Something Sweet to Look Forward To...

by Glynnis

Disclaimer: Not mine, not mine, not mine. Just borrowing Aaron's creations for a little fun.

"I'll be here in the office when you're done."

Leo walks quickly, keeping ahead of me. As I follow him away from Toby's office my mind flashes back on Toby's statement and his words. Leo is not saying anything. Toby is waiting for me in his office. I suddenly break out in a cold sweat. Something really big is coming at me. I can feel it. As we pass people in the hallways they murmur greetings to both of us, some seem to pick up a feeling of tension from us. Some don't notice us. They all begin to blur together.

My thoughts turn to selfish concerns. Am I about to be fired? Should I have included that awful line in the speech after all? No. Certainly not. I was right. And Toby just found out and said he trusted me. And if anyone were going to fire me it would be Toby. ExceptŠ would Batman fire RobinŠ or have Alfred do it? I shake the bizarre thought violently out of my head. Batman would do it.

OK. I'm not about to be fired.

I'm on my way to the Oval Office. Leo is not speaking. Toby has been on the warpath for weeks now. And for the past week he has been in a much tighter, darker mode than usual. I haven't seen Josh much over the past few days. My thoughts race over my other coworkers. Their moods and actions have been off, somehow. And I'm about to find out why. Something wicked this way comesŠ My heartbeat quickens with dread. We arrive at the door to the office. Mrs. Landingham is not at her desk. Charlie nods to us and says he's waiting for us. I look at Charlie for a second longer than I normally would. His statement is unreadable.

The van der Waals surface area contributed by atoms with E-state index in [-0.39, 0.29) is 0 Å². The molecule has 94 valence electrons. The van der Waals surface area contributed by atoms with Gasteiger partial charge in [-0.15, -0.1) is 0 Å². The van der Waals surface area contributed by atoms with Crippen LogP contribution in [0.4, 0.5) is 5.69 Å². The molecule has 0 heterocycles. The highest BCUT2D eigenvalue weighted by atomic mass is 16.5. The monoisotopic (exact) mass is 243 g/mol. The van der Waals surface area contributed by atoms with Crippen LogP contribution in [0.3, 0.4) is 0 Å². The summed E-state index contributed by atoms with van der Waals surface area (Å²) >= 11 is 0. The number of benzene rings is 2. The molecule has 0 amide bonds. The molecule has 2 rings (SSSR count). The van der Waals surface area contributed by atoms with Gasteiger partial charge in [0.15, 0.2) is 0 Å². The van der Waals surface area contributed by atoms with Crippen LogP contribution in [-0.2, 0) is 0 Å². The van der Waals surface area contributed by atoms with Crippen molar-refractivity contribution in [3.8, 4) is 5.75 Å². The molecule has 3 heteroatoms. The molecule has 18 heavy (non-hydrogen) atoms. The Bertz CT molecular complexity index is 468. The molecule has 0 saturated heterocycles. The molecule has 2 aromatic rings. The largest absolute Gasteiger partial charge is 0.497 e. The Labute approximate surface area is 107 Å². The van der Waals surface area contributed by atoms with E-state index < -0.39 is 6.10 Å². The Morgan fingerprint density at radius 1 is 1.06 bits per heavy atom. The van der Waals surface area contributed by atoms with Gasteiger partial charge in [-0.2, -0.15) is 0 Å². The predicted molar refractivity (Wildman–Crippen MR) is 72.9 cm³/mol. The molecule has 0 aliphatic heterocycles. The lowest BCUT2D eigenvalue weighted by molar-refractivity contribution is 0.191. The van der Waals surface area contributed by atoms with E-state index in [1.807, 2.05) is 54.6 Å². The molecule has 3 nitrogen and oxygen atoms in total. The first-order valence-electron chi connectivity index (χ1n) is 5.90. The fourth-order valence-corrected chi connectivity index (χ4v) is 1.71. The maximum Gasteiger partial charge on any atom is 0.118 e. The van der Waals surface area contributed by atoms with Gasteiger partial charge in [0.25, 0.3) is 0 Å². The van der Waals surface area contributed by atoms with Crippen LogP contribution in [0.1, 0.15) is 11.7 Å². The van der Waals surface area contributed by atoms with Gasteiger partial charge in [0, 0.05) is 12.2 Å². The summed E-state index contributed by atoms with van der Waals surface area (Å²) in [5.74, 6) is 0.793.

The President is sitting, reading. When I enter the room he sets the papers aside and takes off his glasses. Leo points me to the sofa nearest President Bartlet and remains standing. President Bartlet clears his throat and says, "I'm looking over a draft of the SME speech. Well done, Sam."

I lick my dry lips and reply softly, "Thank you, sir. The ATJ and Progressive Caucus had some concerns about verbiage that I refused to includeŠ"

He waves his hand dismissively and says softly, "Sit down, Sam. I trust your words. I trust you." He looks at me so seriously that my heart begins pounding even faster. Toby said he trusts me, too. I realize that something is about to happen now and that it's not so much about me as it is about the President. And trust.

I know concern shows in my face. Unlike every other moment of my career, I don't try to hide it now.

He smiles slightly and takes a sip of his drink. "Would you like a drink, Sam?" I feel the blood drain from my face. The President doesn't offer me a drink as a habit. He treats me more like a son, not a peer. He sees my face and says, "Please, Sam. Calm down. IŠ Well, I need to tell you something. " He clears his throat and I see sorrow in his eyes. I feel a chill of fear cut through me.

Then I see something that is very familiar and usually comforting, but which offers me absolutely no comfort in this moment. He puts his 'Speech Face' on. A bead of sweat runs down my spine.

I write his speeches. I've written hundreds of them. For three years I've listened with joy and wonder, and sometimes sorrow, as he's brought my words to life. I know what he looks like when he's about to deliver words he's committed to his incredible memory. I nearly panic as I wonder what he is going to tell me that he has obviously said before, and obviously memorized. Sound seems muted. Time seems to slow.

And, once again, my world tumbles end over end. I have nothing to hold onto, nothing to look forward to but pain and heartache.

"See, about 10 years ago, for a period of a few months, I was feeling rundown and had a pain in my leg. They both subsided, but 8 years ago, the pain came back, as well as numbness. My vision would become blurry and I'd feel dizzy. During an eye exam, the doctor detected abnormal pupil responses and ordered a MRI. The radiologist found plaque on my brain and spine. I have a relapsing, remitting course of Multiple Sclerosis." The President holds my gaze as silence fills the room.